Mr D is back with a ten track album of original songs ably backed by a few friends and family and indeed a choir at one point! The style of the CD is everything we have come expect from Phil Doleman. His own unique brand of musical cheer leaps from the speakers, that old time vintage blues seasoning sprinkled respectfully across a sharp modern recording.
Phil’s song writing always put a smile on my face and the opening track, No Biscuits In My Gravy, joyfully reaffirms that pattern. The stage is eagerly set with a brisk tempo featuring umpah bass, jaw harp, siren whistle and a beautifully nifty ukulele solo followed by a spotlight on the spoons no less. The successive title track is then a lesson in playing the jug and kazoo. The latter device can often sound so terrible yet Phil even manages to add his sparkle to this simplest of instruments. The biscuit theme returns in King Biscuit Time which features some dexterous bass playing and lively 5 string banjo producing a creamy smooth riff, his roaring blues vocal adding authentic grit to the arrangement. Indeed the vocals of Whisky In My Bottle go further still and add a vintage microphone effect to the voice while a sweet little harmonica provides the hook. Shining Cliff then dispenses with vocals altogether in a delightful instrumental piece, perhaps my favourite track of the album. I’m a sucker for some lap steel too which makes its debut on Wednesday Night excitedly welcome. Indeed I could listen to that solo all day so it’s rather pleasing to hear the instrument reappear on the next track too, a gentle waltz called You Should Have A Drink.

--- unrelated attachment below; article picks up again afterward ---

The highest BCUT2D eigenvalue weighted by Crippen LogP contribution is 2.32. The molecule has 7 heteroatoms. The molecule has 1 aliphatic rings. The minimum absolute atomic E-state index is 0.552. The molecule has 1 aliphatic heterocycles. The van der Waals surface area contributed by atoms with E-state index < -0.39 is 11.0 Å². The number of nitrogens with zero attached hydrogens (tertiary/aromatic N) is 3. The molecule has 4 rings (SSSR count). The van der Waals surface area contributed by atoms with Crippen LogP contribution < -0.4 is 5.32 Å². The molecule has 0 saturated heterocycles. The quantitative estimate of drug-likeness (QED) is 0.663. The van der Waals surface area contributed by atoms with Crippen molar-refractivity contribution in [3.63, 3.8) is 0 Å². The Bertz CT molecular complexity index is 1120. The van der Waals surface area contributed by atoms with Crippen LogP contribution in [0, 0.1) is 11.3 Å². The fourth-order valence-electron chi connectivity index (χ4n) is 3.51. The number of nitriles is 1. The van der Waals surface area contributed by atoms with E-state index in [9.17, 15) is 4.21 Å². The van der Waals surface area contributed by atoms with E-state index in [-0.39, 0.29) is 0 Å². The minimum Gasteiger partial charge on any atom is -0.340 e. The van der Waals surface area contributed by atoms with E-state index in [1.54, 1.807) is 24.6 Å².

The album features a number of guest contributions from familiar surnames such as Bartle and Doleman. Many of these culminate on the penultimate track You Either Care Or You Don’t. The track introduces a simple tight drum beat with a brass bass and decorative motif and yes dear reader, the aforementioned choir makes its appearance all of which adds a jubilantly smart aura to a lumbering New Orleans vibe. We are then played out with a short and final refrain arranged for ukulele, voice and glockenspiel, a perfect conclusion to our ride through Phil’s nostalgic world.
It’s not as if you really need this humble reviewer to tell you Phil Doleman has done it again. However for the sake of clarity, Phil Doleman has done it again. His devilishly catchy vintage style is terrifically entertaining and every nuance from his vast instrumental palette is perfectly placed. It swings, it makes you grin, it’s crisp, it’s clever and it’s his best release to date.
This review originally appeared in issue 17 of UKE Magazine.